Saying "sugar is the new street drug," a researcher who is an expert on the dearth of nutrition in low-income neighborhoods told an antihunger symposium in Philadelphia on Thursday that there are myriad health consequences for people living in so-called "food deserts."
Mari Gallagher, a Chicago public-health researcher, mapped Chicago neighborhoods to measure the distances residents had to travel to stores that stocked fresh produce and other healthful foods.
One conclusion she drew was that poor people "who cannot choose an apple as easily as a burger" invariably eat the foods closest to them, resulting in higher rates of diabetes and other life-threatening diseases.
"We are all really what we eat," Gallagher said at the first hunger symposium organized by Philabundance, the region's largest hunger-relief agency.
Gallagher praised Philabundance's efforts to build an "oasis" in one of this area's largest food deserts - Chester City, which has been without a full-service food market for 10 years.
Philabundance is creating a nonprofit supermarket that will offer free items, like a food pantry, along with low-priced staples.
It should be open within a year, said Bill Clark, executive director of Philabundance, who is putting funding together for the project.
Clark was among those addressing an audience that included antihunger advocates and executives whose companies donate food and money to agencies like Philabundance.
He invoked the latest bad news about the poor, provided by the U.S. Census Bureau this month: In 2010, 15.1 percent of Americans lived in poverty, which represents 2.6 million more people than in 2009. That's a number "greater than the populations of Philadelphia, Pittsburgh, and Baltimore combined," Clark said.
Others speakers included Lyn Kugel, a senior director of PathwaysPA, a social service agency in Holmes, Delaware County.
Citing the high costs of housing, food, and child care in the area, Kugel said a single parent with one school-age child and one preschool child would need to make $54,705 annually to live without using public assistance.
"That's startling," Kugel said, saying few single parents in the area make that much money.
Praising the resourcefulness of poor women who learn to shop, deal with public-assistance bureaucracy, and work when they can, Mariana Chilton of Drexel University's School of Public Health said she had seen the "fragility and grace" of mothers suffering from hunger.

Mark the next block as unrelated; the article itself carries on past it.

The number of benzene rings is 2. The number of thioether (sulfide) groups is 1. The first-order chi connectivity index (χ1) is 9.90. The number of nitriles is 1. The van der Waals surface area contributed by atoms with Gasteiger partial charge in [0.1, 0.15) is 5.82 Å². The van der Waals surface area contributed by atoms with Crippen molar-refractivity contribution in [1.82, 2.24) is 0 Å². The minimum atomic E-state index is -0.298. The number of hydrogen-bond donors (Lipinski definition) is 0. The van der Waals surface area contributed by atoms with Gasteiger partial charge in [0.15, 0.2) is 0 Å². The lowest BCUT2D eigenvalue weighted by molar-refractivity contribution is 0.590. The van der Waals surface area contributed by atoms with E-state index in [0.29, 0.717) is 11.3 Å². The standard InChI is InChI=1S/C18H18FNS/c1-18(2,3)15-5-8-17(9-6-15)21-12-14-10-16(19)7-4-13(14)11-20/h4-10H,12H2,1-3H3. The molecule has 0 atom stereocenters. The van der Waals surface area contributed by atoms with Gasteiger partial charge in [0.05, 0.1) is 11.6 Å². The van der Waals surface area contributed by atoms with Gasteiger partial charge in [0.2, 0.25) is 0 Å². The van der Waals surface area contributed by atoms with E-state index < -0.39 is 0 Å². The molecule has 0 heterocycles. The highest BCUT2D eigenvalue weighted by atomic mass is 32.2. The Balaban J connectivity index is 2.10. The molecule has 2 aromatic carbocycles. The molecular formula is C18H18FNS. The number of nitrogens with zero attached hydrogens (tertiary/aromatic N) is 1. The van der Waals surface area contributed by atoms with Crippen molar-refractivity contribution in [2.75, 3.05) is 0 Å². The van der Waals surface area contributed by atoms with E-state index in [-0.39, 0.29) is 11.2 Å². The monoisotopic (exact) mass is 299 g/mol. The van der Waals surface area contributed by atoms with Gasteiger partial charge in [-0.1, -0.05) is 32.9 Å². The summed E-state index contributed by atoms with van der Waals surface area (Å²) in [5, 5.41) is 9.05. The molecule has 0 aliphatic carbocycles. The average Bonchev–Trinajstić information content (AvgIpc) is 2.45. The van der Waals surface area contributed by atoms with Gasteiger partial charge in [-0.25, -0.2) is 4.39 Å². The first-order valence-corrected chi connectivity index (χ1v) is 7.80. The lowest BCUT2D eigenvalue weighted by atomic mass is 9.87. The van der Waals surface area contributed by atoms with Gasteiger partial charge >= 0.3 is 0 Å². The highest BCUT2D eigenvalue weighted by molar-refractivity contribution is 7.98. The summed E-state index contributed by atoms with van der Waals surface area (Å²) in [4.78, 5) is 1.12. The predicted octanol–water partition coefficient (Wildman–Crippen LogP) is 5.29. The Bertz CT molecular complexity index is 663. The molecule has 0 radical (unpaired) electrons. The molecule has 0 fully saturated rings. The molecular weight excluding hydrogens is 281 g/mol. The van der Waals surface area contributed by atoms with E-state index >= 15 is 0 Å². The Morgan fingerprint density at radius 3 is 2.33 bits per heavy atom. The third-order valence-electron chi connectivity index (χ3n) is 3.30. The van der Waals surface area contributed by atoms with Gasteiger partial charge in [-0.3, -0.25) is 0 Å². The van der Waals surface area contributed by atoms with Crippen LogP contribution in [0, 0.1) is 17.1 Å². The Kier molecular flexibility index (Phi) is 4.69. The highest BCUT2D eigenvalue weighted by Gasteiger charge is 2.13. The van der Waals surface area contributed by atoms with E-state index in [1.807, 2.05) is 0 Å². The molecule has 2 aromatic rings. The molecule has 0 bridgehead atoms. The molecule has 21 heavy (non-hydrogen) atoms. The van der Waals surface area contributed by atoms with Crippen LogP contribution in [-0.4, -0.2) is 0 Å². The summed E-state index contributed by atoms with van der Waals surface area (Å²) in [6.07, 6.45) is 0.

Children without sufficient nutrition face developmental problems throughout life, said Chilton, a nationally recognized expert on hunger.
While the dramatic new numbers from the census depict working-class Americans newly fallen into poverty, it's important to remember the long-term poor, said Rachel Cooper, analyst with the Food Research and Action Center, a Washington-based antihunger advocacy group.
"People who've always been down are now down and out," Cooper said.
Deep poverty - defined as 50 percent of the poverty level of around $22,000 annually for a family of four - is persistent and growing, Chilton said.
Such deprivation creates depression in people, many of whom withdraw from their own children and have a harder time keeping jobs, she added.
Trying to balance the symposium's somber tone with positive news, Yael Lehmann, executive director of the nonprofit Food Trust in Philadelphia, said her organization now runs 26 farmers' markets in the area.
The Food Trust, which makes healthy food available throughout the region, also battles food deserts and tries to educate owners of corner stores in poor neighborhoods about the need to stock fruits, vegetables, and other healthy foods.
Of course, said Elaine Waxman, a vice president of Feeding America, Philabundance's parent agency headquartered in Chicago, patrons frequenting farmers' markets for the first time may not recognize or know how to prepare fresh foods.
But she said that people are smart enough to learn, and to try to improve their lives in food deserts.
Injecting a tone of camaraderie among weary hunger-fighters, Clark said, "Together we can work toward a future where no man, woman, or child goes to be hungry."